The digitization of education has long been a much-discussed topic the world over. Developed and implemented correctly, it promises massive gains in students’ appreciation of the material, more equitable access to good-quality education, higher efficiency, and higher levels of involvement and motivation from both the students and the teachers. Sounds like a panacea, does not it?
Unfortunately, not everything seems to be this simple in practice. While ed-tech looks like an obvious solution to some, skeptics doubt its universality and call for a more detailed approach that would take local culture, infrastructure, teaching practices, and other factors into account. We at CR HOPE Foundation certainly believe in the benefits technology could bring – and we have proof: one of our partners, karriere , is doing a great job in the sector of remote adult learning and online training! However, karriere tutor® and we also understand that such innovations are valuable only when put into context, hence this short overview of the state of digitization in Tanzanian education.
First of all, it is important to recognize the scale of the progress that has been achieved in the country over the past few years. In 2018, 74 percent of heads of households were literate, and extreme poverty has been in a rapid decline ever since 2011. This is of immense importance as the more literate the household is, the higher the probability of demand for child education in such a family, including an interest in digital learning. Moreover, 79 percent of the country’s population now has access to a mobile phone – a great step towards the wider inclusion of rural communities into large-scale networks. Nevertheless, these devices are often devalued in the absence of Internet connectivity – less than half of Tanzanians can access it on a constant basis, which in turn limits the opportunities for remote and gadget-assisted learning. This means that infrastructure and hardware play a crucial role if we are interested in equitable distribution of the fruits of digitized education.
Thankfully, this need is recognized, and relevant steps are already underway from both the government side and numerous NGOs. For example, speaking at an education stakeholders’ forum in Dar es Salaam last year, Permanent Secretary for the Ministry of Education, Science and Technology Dr. Leonard Akwilapo, emphasized the government’s commitment to Tanzania’s education system. In particular, he stressed the government’s plans to both increase access to and improve the quality of secondary education across the country. Notably, Dr. Akwilapo highlighted how the project will place an emphasis on digital technology.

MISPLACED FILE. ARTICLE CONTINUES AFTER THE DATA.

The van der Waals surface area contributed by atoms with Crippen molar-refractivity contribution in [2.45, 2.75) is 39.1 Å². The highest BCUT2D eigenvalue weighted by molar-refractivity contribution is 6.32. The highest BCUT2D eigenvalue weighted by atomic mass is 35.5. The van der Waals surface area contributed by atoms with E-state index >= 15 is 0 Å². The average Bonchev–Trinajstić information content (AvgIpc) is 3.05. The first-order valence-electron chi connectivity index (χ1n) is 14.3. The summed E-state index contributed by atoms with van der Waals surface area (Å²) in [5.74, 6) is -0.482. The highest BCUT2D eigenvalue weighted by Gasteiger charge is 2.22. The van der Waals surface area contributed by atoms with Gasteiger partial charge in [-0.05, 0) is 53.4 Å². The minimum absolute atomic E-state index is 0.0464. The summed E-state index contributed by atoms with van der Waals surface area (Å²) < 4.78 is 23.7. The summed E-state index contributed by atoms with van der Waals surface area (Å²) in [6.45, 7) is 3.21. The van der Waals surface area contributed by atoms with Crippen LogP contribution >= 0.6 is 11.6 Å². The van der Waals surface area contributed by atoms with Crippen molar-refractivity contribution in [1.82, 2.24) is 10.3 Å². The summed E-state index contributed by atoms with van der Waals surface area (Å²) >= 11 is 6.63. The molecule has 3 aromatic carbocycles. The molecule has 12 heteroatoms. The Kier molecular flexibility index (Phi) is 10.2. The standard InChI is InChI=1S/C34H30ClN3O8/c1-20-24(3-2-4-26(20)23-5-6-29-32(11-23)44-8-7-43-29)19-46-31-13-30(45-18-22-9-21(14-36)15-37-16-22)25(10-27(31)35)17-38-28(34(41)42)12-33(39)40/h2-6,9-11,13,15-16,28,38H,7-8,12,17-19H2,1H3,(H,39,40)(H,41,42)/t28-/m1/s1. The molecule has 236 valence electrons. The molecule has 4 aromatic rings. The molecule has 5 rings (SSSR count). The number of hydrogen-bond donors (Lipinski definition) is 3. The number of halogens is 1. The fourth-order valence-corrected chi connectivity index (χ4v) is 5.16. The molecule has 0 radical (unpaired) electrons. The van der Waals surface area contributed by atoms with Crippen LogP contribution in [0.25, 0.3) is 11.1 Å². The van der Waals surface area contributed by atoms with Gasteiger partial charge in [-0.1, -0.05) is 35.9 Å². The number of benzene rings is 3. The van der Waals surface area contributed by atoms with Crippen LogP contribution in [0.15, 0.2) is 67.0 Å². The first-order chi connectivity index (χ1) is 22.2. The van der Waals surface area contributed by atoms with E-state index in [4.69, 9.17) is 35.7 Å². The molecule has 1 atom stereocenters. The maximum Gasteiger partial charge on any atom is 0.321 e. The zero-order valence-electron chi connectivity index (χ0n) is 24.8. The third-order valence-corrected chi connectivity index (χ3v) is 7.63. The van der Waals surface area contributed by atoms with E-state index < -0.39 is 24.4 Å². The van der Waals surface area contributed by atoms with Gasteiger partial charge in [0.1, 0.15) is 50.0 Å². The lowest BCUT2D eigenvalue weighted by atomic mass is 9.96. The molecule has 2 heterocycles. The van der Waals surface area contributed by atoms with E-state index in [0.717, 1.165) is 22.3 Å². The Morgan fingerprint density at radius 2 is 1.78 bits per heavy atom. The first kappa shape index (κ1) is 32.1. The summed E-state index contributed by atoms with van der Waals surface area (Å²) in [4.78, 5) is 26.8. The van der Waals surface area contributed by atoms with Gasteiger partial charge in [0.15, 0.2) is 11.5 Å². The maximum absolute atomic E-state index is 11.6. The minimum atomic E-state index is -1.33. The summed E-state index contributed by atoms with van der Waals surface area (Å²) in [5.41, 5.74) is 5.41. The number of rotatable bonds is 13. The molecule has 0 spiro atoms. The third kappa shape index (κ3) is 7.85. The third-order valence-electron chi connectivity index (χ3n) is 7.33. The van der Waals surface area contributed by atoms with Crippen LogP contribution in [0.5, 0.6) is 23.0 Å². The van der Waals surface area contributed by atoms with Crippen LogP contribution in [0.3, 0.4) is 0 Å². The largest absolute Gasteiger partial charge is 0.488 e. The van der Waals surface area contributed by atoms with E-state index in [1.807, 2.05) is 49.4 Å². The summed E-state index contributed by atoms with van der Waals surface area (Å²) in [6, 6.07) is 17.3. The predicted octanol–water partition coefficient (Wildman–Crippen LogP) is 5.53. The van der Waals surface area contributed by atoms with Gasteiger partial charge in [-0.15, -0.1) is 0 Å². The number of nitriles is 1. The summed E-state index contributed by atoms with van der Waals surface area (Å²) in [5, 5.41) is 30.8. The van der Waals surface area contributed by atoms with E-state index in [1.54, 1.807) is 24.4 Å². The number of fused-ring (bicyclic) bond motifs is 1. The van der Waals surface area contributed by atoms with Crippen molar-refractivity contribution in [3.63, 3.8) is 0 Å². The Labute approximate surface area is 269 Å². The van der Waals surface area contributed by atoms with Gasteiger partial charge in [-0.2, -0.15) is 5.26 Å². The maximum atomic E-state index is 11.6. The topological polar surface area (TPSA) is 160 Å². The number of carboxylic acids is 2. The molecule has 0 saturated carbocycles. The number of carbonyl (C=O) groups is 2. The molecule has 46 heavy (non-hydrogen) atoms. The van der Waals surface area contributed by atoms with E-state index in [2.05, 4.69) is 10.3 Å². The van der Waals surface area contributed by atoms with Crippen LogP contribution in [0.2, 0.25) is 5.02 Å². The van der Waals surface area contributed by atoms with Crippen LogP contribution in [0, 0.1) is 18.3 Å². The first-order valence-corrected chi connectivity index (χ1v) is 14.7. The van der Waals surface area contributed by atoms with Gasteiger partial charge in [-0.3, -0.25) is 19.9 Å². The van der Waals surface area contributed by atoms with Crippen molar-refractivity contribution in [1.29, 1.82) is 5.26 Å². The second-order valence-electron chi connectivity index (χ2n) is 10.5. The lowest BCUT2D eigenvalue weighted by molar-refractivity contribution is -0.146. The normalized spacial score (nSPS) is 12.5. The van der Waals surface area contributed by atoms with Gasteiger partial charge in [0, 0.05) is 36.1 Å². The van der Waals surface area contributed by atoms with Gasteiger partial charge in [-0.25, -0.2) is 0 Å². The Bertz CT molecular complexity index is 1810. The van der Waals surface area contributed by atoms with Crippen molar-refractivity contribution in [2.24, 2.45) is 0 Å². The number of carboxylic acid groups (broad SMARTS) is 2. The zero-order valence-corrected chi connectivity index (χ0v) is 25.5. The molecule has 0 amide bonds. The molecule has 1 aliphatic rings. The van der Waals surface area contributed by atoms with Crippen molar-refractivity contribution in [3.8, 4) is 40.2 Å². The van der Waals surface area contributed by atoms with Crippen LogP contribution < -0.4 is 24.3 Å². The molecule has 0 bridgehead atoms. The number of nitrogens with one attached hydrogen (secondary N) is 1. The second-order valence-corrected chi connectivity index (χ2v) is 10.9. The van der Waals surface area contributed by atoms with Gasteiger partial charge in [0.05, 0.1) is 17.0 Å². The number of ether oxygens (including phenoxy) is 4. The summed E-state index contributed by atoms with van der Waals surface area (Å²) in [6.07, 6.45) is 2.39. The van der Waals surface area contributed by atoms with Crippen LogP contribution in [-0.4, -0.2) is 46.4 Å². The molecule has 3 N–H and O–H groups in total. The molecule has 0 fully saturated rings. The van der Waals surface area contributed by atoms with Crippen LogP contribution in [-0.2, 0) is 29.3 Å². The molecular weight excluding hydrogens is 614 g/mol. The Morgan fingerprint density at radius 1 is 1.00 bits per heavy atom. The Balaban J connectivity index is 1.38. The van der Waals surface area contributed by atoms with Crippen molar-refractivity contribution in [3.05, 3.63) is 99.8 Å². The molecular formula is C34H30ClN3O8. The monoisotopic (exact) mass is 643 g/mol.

Tigo Tanzania, a local telecom firm, has been taking an active role in the field since 2015. By August 2020, Tigo has provided over 64,000 students with free internet access across Tanzania. Moreover, the company works in partnership with Apps and Girls to help young girls and women gain and develop skills in technology to bridge the tech gender gap in the country. The partnership has supported Apps and Girls’ interventions in schools and the community where more than 3,000 girls have been impacted.
Another ambitious initiative in the field focusing on providing secondary-school students with hands-on skills with the help of technology is Quest Forward Learning. Every student enrolled in the program can access the curriculum content available through quests. Students can complete quests in or out of the classroom, at their own time and pace, individually or in collaboration with peers. They are free to interact with their mentors for feedback, individualized guidance, or assistance. Quests incorporate diverse digital resources like videos and authentic websites to cater to individual learning differences and needs. Such an approach has proved effective, especially for those students struggling to catch up with the instructors at school and thus requiring a bit more time to absorb the material.
The great news is that secondary education is not the only sphere affected by innovations. For example, the Ubongo Kids app combines entertaining and educational content to create engaging cartoons for younger children. Moreover, it allows parents to filter and supervise the content and has entered partnerships with local telecom operators to ensure access even without an internet package – a crucial feature for underprivileged communities, giving way to more equitable digitization practices.
Overall, it seems like, despite certain obstacles, we are moving in the right direction. Apart from child education, a large number of initiatives is concerned with providing adults with the necessary skills to adapt to the fast-changing world and work environment – something karriere tutor®, our esteemed partner, is focusing their efforts on. Up to date, the company has successfully trained over 10,000 professionals and equipped them for a career advance of their choice. In the future, karriere tutor® is hoping to contribute to the progress in this area in Zanzibar and Tanzania as well.
The covid-19 pandemic has shown us all how important adaptability and rapid crisis management are in the modern world. Many educational systems were not ready to maintain their efficiency given such a strong and unpredictable hit. However, we are optimistic – the lessons we learnt from this unprecedented global calamity are absolutely essential to continue going forward and promoting equitable digitized education in Tanzania and beyond!
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